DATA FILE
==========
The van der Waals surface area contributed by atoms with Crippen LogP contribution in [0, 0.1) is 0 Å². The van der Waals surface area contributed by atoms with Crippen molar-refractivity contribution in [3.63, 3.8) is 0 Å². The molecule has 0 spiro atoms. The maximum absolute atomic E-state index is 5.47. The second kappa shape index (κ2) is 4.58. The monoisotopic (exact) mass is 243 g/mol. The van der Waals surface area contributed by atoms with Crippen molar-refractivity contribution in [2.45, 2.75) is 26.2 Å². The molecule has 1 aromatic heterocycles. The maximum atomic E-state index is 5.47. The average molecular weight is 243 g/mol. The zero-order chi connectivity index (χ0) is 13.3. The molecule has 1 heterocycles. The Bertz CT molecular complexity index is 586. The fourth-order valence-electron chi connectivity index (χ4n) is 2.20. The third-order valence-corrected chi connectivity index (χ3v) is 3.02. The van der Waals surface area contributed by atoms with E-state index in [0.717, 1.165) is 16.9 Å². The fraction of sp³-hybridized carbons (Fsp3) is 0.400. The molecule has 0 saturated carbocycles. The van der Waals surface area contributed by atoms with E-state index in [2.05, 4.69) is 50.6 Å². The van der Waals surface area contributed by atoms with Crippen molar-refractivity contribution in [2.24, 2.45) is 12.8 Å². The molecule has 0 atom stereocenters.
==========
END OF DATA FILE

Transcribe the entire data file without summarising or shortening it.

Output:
The van der Waals surface area contributed by atoms with Crippen LogP contribution in [0, 0.1) is 0 Å². The van der Waals surface area contributed by atoms with Crippen molar-refractivity contribution in [3.63, 3.8) is 0 Å². The molecule has 0 spiro atoms. The maximum absolute atomic E-state index is 5.47. The second kappa shape index (κ2) is 4.58. The monoisotopic (exact) mass is 243 g/mol. The van der Waals surface area contributed by atoms with Crippen molar-refractivity contribution in [2.45, 2.75) is 26.2 Å². The molecule has 1 aromatic heterocycles. The maximum atomic E-state index is 5.47. The average molecular weight is 243 g/mol. The zero-order chi connectivity index (χ0) is 13.3. The molecule has 1 heterocycles. The Bertz CT molecular complexity index is 586. The fourth-order valence-electron chi connectivity index (χ4n) is 2.20. The third-order valence-corrected chi connectivity index (χ3v) is 3.02. The van der Waals surface area contributed by atoms with E-state index in [0.717, 1.165) is 16.9 Å². The fraction of sp³-hybridized carbons (Fsp3) is 0.400. The molecule has 0 saturated carbocycles. The van der Waals surface area contributed by atoms with E-state index in [2.05, 4.69) is 50.6 Å². The van der Waals surface area contributed by atoms with Crippen molar-refractivity contribution in [2.24, 2.45) is 12.8 Å². The molecule has 0 atom stereocenters.